Rituals of Retribution: From the Traditional to the Contemporary

  • Paul Redekop Conflict Resolution Studies, Menno Simons College at The University of Winnipeg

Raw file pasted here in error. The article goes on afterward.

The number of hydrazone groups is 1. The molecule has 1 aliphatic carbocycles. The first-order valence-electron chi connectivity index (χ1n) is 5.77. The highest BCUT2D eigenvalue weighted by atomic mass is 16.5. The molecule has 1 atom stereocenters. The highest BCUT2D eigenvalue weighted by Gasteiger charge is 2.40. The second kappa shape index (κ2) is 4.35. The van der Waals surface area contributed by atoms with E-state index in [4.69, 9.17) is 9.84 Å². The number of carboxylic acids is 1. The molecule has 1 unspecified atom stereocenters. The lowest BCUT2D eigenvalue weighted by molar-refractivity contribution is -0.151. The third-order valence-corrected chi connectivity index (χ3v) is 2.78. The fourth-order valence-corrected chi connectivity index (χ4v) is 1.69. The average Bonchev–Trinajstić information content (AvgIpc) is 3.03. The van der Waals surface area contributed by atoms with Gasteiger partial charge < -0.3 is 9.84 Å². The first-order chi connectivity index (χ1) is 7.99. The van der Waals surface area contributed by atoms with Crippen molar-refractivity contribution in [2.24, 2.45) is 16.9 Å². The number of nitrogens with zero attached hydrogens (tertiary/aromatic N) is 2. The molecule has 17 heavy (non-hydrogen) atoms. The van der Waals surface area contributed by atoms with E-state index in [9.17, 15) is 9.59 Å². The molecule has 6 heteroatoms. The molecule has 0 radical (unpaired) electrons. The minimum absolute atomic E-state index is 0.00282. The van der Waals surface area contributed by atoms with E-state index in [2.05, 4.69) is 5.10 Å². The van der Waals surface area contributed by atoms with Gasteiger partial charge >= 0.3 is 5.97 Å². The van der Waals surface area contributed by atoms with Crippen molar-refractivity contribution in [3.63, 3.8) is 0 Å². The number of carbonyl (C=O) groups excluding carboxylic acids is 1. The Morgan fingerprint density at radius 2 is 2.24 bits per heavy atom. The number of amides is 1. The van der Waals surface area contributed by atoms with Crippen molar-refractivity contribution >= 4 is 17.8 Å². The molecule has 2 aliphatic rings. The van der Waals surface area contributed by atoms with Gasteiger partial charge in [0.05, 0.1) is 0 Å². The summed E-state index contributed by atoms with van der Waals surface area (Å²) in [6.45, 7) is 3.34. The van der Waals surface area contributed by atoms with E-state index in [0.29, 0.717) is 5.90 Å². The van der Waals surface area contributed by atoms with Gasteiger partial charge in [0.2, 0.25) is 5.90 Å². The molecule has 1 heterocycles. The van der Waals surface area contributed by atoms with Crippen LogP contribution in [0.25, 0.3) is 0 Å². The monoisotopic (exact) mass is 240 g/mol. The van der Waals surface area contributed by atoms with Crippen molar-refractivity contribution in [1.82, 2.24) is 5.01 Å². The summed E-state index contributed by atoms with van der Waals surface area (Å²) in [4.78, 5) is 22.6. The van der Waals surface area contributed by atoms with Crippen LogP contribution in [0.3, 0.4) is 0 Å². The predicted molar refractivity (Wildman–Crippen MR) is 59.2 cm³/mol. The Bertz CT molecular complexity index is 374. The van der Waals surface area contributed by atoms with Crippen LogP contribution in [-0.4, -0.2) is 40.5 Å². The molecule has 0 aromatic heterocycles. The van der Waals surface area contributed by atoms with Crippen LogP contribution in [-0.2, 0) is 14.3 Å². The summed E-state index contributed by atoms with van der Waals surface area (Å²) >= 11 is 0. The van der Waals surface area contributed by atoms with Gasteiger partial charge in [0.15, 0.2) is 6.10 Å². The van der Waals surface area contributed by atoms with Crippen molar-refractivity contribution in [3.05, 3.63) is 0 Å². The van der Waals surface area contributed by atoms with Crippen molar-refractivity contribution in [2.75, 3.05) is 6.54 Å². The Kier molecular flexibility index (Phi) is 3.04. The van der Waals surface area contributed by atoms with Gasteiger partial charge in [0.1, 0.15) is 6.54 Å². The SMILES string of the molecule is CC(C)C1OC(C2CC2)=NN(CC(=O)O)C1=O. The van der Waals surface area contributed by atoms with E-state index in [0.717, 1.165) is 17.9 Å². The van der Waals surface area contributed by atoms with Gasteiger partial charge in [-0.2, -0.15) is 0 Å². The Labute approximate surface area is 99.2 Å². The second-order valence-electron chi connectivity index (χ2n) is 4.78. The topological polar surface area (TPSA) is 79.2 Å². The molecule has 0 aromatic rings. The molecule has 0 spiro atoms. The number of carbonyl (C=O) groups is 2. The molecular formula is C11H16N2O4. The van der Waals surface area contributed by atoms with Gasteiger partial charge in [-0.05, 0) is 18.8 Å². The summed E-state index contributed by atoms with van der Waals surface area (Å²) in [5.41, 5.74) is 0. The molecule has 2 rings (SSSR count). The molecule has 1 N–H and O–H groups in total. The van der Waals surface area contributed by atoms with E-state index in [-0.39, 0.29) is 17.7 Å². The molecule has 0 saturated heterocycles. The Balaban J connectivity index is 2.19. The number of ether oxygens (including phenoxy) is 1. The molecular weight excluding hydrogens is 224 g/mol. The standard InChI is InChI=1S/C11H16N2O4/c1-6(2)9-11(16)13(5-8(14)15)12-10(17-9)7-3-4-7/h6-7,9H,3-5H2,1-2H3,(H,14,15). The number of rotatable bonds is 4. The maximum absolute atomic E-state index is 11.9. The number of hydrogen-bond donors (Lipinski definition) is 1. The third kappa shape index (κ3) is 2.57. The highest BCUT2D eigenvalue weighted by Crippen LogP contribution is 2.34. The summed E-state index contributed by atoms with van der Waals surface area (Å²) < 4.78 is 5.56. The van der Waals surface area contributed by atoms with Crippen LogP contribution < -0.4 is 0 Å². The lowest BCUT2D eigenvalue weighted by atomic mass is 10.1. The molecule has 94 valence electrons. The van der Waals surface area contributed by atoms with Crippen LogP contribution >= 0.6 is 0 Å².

Durkheim saw public rituals of punishment as acts of emphatic denunciation that provided a focus for the outrage and righteous indignation of the moral community. Foucault saw the public execution as an 'act of terror' inflicted on the body of the criminal, to be replaced by a "gentler" treatment of the soul of the offender as well as the body, made possible by the penal system. It will be argued first of all that public execution was abolished, not for humanitarian reasons, but because these public degradation ceremonies could no longer be counted on to induce the desired combination of indignation and awe, as audiences became more sophisticated and therefore capable of questioning the process, and even of sympathizing with the persons being executed. Secondly, it will be demonstrated that public execution has now been replaced by the contemporary revenge drama, represented by the "Dirty Harry" movies and others that enact contemporary rituals of punishment to arouse these emotions of outrage, indignation and fear, while controlling for the possibility of any alternative perspectives that would undermine these kinds of reactions.